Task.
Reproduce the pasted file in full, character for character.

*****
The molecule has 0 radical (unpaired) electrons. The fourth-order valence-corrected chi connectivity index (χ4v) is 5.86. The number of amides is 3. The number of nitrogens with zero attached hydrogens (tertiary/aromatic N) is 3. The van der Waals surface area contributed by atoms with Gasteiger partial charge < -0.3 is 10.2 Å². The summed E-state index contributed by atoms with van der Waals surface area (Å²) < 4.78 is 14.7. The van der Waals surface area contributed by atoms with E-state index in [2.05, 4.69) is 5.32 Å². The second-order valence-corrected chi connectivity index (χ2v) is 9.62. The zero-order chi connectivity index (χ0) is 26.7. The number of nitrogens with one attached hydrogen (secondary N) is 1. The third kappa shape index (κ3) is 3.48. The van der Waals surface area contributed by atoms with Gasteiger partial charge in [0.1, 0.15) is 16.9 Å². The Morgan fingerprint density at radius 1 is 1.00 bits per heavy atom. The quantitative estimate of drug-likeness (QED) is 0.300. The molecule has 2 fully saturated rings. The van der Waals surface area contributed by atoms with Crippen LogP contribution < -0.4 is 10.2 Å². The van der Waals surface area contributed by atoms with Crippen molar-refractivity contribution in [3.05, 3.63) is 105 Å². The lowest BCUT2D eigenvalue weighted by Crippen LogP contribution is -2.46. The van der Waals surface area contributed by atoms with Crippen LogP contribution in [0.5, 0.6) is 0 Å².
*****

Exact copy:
The molecule has 0 radical (unpaired) electrons. The fourth-order valence-corrected chi connectivity index (χ4v) is 5.86. The number of amides is 3. The number of nitrogens with zero attached hydrogens (tertiary/aromatic N) is 3. The van der Waals surface area contributed by atoms with Gasteiger partial charge < -0.3 is 10.2 Å². The summed E-state index contributed by atoms with van der Waals surface area (Å²) < 4.78 is 14.7. The van der Waals surface area contributed by atoms with E-state index in [2.05, 4.69) is 5.32 Å². The second-order valence-corrected chi connectivity index (χ2v) is 9.62. The zero-order chi connectivity index (χ0) is 26.7. The number of nitrogens with one attached hydrogen (secondary N) is 1. The third kappa shape index (κ3) is 3.48. The van der Waals surface area contributed by atoms with Gasteiger partial charge in [0.1, 0.15) is 16.9 Å². The Morgan fingerprint density at radius 1 is 1.00 bits per heavy atom. The quantitative estimate of drug-likeness (QED) is 0.300. The molecule has 2 fully saturated rings. The van der Waals surface area contributed by atoms with Crippen LogP contribution < -0.4 is 10.2 Å². The van der Waals surface area contributed by atoms with Crippen molar-refractivity contribution in [3.05, 3.63) is 105 Å². The lowest BCUT2D eigenvalue weighted by Crippen LogP contribution is -2.46. The van der Waals surface area contributed by atoms with Crippen LogP contribution in [0.5, 0.6) is 0 Å².